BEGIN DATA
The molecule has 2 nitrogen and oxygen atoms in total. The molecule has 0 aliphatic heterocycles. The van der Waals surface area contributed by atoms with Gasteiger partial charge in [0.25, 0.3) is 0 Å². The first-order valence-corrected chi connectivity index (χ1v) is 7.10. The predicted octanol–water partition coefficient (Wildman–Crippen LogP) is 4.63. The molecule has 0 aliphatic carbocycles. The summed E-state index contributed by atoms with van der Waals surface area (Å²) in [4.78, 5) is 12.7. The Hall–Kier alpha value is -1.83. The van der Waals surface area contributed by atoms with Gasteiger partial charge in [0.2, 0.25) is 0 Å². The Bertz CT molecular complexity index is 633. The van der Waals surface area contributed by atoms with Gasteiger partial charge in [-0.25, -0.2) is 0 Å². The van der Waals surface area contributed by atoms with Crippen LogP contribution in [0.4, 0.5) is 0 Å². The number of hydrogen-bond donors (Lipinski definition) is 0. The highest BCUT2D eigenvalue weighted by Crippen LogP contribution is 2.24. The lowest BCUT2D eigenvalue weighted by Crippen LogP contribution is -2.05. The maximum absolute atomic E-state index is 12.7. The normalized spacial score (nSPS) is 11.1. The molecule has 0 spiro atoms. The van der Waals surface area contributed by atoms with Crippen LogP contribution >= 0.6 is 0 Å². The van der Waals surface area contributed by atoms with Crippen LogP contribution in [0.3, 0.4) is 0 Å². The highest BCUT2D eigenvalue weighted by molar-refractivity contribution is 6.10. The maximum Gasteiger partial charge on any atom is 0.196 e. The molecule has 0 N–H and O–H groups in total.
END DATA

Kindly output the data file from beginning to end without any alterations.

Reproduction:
The molecule has 2 nitrogen and oxygen atoms in total. The molecule has 0 aliphatic heterocycles. The van der Waals surface area contributed by atoms with Gasteiger partial charge in [0.25, 0.3) is 0 Å². The first-order valence-corrected chi connectivity index (χ1v) is 7.10. The predicted octanol–water partition coefficient (Wildman–Crippen LogP) is 4.63. The molecule has 0 aliphatic carbocycles. The summed E-state index contributed by atoms with van der Waals surface area (Å²) in [4.78, 5) is 12.7. The Hall–Kier alpha value is -1.83. The van der Waals surface area contributed by atoms with Gasteiger partial charge in [0.2, 0.25) is 0 Å². The Bertz CT molecular complexity index is 633. The van der Waals surface area contributed by atoms with Gasteiger partial charge in [-0.25, -0.2) is 0 Å². The van der Waals surface area contributed by atoms with Crippen LogP contribution in [0.4, 0.5) is 0 Å². The number of hydrogen-bond donors (Lipinski definition) is 0. The highest BCUT2D eigenvalue weighted by Crippen LogP contribution is 2.24. The lowest BCUT2D eigenvalue weighted by Crippen LogP contribution is -2.05. The maximum absolute atomic E-state index is 12.7. The normalized spacial score (nSPS) is 11.1. The molecule has 0 spiro atoms. The van der Waals surface area contributed by atoms with Crippen LogP contribution >= 0.6 is 0 Å². The van der Waals surface area contributed by atoms with Crippen LogP contribution in [0.3, 0.4) is 0 Å². The highest BCUT2D eigenvalue weighted by molar-refractivity contribution is 6.10. The maximum Gasteiger partial charge on any atom is 0.196 e. The molecule has 0 N–H and O–H groups in total.